Trends in industrial real estate

Trends in industrial real estate

Talk of Canadian real estate tends to focus on family homes, high-rises, and retail destinations. Nevertheless, the country’s industrial real estate sector is undergoing changes that deserve their own spotlight. Ahead are key industrial real estate trends to watch out for as a new decade takes shape:

E-commerce demand

The steady rise of e-commerce activity is driving intense demand for facilities that can store and manage inventory. This is just one of the reasons the Globe and Mail’s Commercial Real Estate Outlook for 2020 claimed the industrial category was the “darling” of 2019’s real estate community and poised for growth in the year ahead. Per the report,

“It’s all about beds and sheds,” said Frank Magliocco, a partner, real estate and assurance for PricewaterhouseCoopers Canada, adding, “Beds being multifamily and sheds being industrial. That’s where they put their money.”

Short supply

E-commerce may be conducted in the virtual environment, but fulfilling orders requires an abundance of physical infrastructure. As more and more organizations take their offerings online, the space to store, manage, and facilitate orders in Canada is shrinking. According to Cushman & Wakefield’s 2019 Canadian Industrial Real Estate report, the national availability rate for industrial space dipped to 3.1% (the lowest on record) as of this time last year, while availability rates in Toronto, Vancouver, and Montreal – the top three most active industrial markets – fell to equally historic lows.

“Companies are reinventing themselves to serve growing online demand, and there’s huge pressure for fast last-mile delivery. This has detonated record demand for well-located warehouse and logistics space – and supply can’t keep up,” reports, Stuart Barron, National Director of Research with Cushman & Wakefield, adding, “The bottom line is whether you’re leasing or buying, you’re going to find an extreme scarcity of product and face sticker shock.”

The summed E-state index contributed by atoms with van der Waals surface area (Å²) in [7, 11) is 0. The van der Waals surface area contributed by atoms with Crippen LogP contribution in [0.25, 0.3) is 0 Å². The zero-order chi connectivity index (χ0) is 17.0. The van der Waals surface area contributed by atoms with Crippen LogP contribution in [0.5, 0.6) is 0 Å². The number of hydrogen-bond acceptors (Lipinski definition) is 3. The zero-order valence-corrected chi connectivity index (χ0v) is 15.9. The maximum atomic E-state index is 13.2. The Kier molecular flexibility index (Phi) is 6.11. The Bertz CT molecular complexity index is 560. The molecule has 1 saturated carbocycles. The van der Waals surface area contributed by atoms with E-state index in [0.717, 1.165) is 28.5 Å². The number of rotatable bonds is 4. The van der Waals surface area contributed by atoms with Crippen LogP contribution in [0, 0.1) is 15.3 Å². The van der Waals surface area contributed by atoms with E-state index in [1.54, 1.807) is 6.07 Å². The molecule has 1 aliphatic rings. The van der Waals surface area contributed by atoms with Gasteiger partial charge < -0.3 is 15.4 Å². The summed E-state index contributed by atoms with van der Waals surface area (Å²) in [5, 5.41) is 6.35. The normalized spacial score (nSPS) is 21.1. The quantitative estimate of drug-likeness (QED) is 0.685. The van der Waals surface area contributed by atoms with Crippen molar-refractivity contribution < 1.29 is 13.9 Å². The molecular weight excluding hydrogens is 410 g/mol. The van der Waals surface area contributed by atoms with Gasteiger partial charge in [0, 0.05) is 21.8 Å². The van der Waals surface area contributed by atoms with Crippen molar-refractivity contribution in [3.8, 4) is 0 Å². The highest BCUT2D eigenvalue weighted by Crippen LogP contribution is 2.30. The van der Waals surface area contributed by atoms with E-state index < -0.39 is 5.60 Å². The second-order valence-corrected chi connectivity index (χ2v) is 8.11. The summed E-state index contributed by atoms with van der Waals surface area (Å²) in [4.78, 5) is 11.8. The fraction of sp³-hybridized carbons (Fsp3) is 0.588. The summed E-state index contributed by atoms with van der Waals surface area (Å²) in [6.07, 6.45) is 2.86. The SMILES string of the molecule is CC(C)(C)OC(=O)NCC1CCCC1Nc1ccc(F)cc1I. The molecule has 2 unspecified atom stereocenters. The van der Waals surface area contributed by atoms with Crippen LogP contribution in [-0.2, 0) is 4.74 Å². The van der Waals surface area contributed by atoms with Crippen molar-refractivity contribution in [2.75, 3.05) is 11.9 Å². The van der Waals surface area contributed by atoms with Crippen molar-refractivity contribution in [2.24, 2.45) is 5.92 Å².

Rising rents

Heated demand for industrial space is having a predictable impact on rental rates. According to Scott Addison, President of Brokerage Services for Colliers Canada and a contributor to the Globe and Mail’s 2020 CRE outlook: “The average rental rate is $9 a square foot [in Toronto] … For years, people didn’t think Toronto would break out of the $5 a square-foot range.”

Bigger accommodations

When it comes to fulfilling e-commerce appetites, size matters. As such, warehouses are expanding in square footage, as demonstrated by the construction of Oxford Properties’ Riverbend Business Park in Burnaby, BC, the country’s first multi-story industrial building.

Smarter operations

The digital revolution is in full-swing, and with it, the continued adoption of automation, artificially-intelligence, Internet of Things technologies, and cloud-based computing – tools which are being embedded within warehouses and facilities to help keep pace with country-wide demand.

Big things are taking place in the industrial real estate sector. Stay focused on what counts, and trust Fort York Paving to take care of your pavement emergencies, repairs, and maintenance.

Leave a Comment

Your email address will not be published.